AN EVALUATION OF UNDERGRADUATE STUDENTS’ ONLINE ASSESSMENT PERFORMANCES

A. Flynn, F. Concannon, and M. Campbell

Keywords

Blended Education, University Education, Formative and Summative Assessments, Learning Styles

Abstract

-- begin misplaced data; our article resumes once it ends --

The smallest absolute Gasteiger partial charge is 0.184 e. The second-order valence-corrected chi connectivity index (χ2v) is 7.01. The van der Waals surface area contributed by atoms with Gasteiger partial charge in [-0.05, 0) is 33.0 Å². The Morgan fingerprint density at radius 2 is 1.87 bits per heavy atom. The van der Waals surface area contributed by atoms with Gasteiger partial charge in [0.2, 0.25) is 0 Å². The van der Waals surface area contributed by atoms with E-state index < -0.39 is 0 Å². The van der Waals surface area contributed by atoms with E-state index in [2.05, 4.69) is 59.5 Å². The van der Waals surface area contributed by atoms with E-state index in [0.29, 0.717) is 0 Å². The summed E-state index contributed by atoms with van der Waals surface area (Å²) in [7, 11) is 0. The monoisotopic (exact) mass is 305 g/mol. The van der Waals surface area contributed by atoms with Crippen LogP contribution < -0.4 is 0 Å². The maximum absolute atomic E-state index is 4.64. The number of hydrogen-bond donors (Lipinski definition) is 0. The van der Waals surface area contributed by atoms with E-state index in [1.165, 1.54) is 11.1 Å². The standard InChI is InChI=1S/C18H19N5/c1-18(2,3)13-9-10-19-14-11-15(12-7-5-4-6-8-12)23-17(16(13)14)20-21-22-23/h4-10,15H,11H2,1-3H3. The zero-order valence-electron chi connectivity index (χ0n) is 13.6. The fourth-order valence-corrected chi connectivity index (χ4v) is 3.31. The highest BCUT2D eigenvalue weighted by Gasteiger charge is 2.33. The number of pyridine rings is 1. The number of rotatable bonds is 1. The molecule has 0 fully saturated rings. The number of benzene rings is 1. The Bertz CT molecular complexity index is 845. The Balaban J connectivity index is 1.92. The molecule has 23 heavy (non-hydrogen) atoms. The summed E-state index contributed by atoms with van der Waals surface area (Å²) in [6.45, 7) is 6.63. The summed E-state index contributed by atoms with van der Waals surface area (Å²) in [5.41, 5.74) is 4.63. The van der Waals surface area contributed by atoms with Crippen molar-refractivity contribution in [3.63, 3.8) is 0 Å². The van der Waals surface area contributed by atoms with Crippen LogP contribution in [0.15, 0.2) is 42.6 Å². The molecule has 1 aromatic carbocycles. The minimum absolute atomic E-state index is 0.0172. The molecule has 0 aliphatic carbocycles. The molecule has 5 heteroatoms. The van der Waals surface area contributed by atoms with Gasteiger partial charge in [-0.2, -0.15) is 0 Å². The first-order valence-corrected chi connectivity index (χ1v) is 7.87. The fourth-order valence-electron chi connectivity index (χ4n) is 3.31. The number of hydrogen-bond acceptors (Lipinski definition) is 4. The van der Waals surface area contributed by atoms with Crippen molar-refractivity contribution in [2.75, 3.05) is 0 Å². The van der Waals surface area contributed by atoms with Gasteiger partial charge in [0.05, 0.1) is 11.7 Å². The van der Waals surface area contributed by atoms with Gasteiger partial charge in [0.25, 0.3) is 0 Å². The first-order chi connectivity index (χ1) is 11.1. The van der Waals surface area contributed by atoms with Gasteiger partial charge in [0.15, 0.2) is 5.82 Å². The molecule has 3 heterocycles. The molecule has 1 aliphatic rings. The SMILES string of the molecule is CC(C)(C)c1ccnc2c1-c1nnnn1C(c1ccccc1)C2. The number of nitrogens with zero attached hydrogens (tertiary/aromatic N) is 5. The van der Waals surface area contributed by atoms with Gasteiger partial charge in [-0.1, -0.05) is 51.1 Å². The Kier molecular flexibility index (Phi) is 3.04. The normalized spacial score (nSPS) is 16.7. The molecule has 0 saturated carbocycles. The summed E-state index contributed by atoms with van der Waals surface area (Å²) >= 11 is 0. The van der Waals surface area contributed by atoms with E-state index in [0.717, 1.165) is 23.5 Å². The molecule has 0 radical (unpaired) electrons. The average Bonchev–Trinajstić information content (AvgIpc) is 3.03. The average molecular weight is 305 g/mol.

Irish universities are adopting eLearning technologies to improve the quality of learning for third level students, across a variety of disciplines. As the technology to support blended learning is becoming more stable, there is an emerging awareness that the key source of value for students is derived from the pedagogic application of that technology rather than the technology itself. This research examines the quality of students’ learning as measured by assessment performances in a hybrid technology-supported education model. Tests are conducted on the efficacy of this model by examining undergraduate accounting students’ online assessment performances in comparison to similar off-line assessments. Students’ performances are then related to the frequency/time spent online and the student’s preferred learning style. We conclude that the introduction of eAssessments does improve the offline performances of undergraduate accounting students. However, these improvements are not universally observed in this heterogeneous group. Therefore, we recommend that in order to harness the benefits of learning technologies, pedagogic consideration should be given to the choice, variety, and level of difficulty of eAssessments offered to students.

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